Cortinas and Continuity, a #TandaTuesday Post

Los Ocampo at Tango Al Fresco. Regents Park, London. (c) Carole Edrich July 2013.

Los Ocampo at Tango Al Fresco. Regents Park, London. (c) Carole Edrich July 2013.

The dramaturgy of a milonga isn’t influenced just by the arcs of its component tandas. A choice of cortina can also contribute significantly to mood and movements around the floor. This is why experienced DJs  spend a lot of time looking for and thinking about the cortina selections they make and why cortinas are a contentious topic about which many people have definite and diverse opinions. I’m splitting the results into weekly posts as my findings to date amount to several thousand words.

“I try not to attempt to do too much with cortinas. They must let people down gently after a tanda, and generally serve as a bridge between one tanda and the next.  One specific track might fit better or worse than another from your cortina list for the event, so you shouldn’t just put them in randomly unless they are quite uniform. Cortinas support and enhance the mood you are trying to build with your tandas. That means I might for example use different cortina material for an afternoon event in a sunlit room than for a late-night milonga in a Victorian ballroom,” says Andreas Wichter.

Tony Walker who prepares them in advance is more specific; ” I choose them to contrast with tango so they stand out and they average 27 seconds in length”. When asked if they vary according to the venue, his response is “Occasionally. I always try to fit in with the house style or rules, but at my own events I can be a bit more adventurous!”

Kele Baker of Tango Al Fresco explains why she asks her DJs not to use cortinas; “As the event organiser I want to maintain a constant dance party for four hours in the park. I am really sensitive to both dancers and passers-by who stay and watch. My feeling is that the cortina breaks the mood. As the mood breaks so does the audience’s interest. The flow of the event is lost and the audience is more inclined to leave.” Kele’s other reason is more personal; “Because I started with ballroom and Latin dance I’m comfortable switching between one dance style and another. I feel that the cortina is quite jarring and like the change of sound and mood of different styles because it means I get to dance to, and express them all.”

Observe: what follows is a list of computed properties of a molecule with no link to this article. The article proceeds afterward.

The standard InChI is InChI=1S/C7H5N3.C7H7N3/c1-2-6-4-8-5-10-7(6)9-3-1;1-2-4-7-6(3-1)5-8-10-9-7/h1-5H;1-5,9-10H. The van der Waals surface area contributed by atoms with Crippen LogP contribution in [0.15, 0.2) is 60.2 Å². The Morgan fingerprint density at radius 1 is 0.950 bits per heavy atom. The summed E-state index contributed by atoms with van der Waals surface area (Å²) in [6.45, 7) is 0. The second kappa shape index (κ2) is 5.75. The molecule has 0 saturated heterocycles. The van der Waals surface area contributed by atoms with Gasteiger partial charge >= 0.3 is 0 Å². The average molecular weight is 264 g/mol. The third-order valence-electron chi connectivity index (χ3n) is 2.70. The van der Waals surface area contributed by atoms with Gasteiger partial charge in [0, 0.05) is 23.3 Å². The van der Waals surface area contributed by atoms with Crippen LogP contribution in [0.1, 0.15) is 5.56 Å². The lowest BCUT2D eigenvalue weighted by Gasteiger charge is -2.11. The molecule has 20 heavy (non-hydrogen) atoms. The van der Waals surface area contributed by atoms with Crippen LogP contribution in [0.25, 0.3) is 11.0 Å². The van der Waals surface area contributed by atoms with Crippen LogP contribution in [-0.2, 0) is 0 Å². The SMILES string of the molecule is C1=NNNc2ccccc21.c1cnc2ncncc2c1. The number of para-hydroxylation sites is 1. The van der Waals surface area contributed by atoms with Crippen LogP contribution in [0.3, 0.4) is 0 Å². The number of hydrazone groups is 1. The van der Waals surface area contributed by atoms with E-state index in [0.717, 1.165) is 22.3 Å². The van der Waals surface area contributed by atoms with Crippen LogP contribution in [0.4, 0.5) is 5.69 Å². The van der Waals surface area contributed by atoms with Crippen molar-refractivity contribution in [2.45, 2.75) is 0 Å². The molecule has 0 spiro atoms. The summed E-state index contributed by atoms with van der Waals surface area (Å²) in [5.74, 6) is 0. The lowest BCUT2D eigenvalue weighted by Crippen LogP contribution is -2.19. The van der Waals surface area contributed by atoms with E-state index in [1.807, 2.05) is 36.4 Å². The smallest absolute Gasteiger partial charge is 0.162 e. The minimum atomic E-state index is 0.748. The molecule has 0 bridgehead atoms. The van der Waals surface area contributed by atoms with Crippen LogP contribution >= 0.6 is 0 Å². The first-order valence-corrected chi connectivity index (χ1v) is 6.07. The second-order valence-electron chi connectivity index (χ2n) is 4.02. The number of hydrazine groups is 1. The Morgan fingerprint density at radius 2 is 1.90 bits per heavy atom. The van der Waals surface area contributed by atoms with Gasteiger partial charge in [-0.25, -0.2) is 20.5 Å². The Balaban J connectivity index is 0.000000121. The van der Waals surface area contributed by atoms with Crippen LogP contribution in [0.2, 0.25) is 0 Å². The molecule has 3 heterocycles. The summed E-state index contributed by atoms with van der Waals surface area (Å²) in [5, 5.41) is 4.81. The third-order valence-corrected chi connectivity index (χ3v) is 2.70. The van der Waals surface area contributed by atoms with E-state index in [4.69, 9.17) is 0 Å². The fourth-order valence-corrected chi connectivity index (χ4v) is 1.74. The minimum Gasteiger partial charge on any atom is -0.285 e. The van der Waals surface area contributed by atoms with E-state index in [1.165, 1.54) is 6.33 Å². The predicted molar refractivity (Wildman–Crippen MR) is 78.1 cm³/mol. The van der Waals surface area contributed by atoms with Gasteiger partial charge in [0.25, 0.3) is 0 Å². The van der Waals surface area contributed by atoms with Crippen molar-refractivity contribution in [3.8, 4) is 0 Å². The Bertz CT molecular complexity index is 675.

Detlef Engel’s philosophy may mitigate this sense of discontinuity; “Both content and subject are very important and must be adapted to the context of the milonga. Cortinas should be music that isn’t salsa or swing or anything too aggressive, so that people who want to talk are able to do so without shouting. Also, while the music should be lovely, it shouldn’t animate you into wanting to dance.”

After discussion, Kele and Tony tried an experiment for July’s Tango Al Fresco, with brief cortinas that were sufficient to signal the end of a tanda, but not so jarring as to disrupt the mood. Tony explains that they agreed each cortina in advance and that he made a formal announcement so that those unfamiliar with their use would know what was happening from the start. The August Tango Al Fresco had none.

Raquel Greenberg gives the perspective of an experienced milonga habitué; “The real idea of the rule behind the structure of tandas and cortinas is to break the intimacy of the tango and the dance routine. Well respected in Buenos Aires, it reminds us to disconnect from the intimacy of the embrace, helps us chat or say goodbye and gives us time to find our table and be ready for the next tanda.”

The Cortina Fit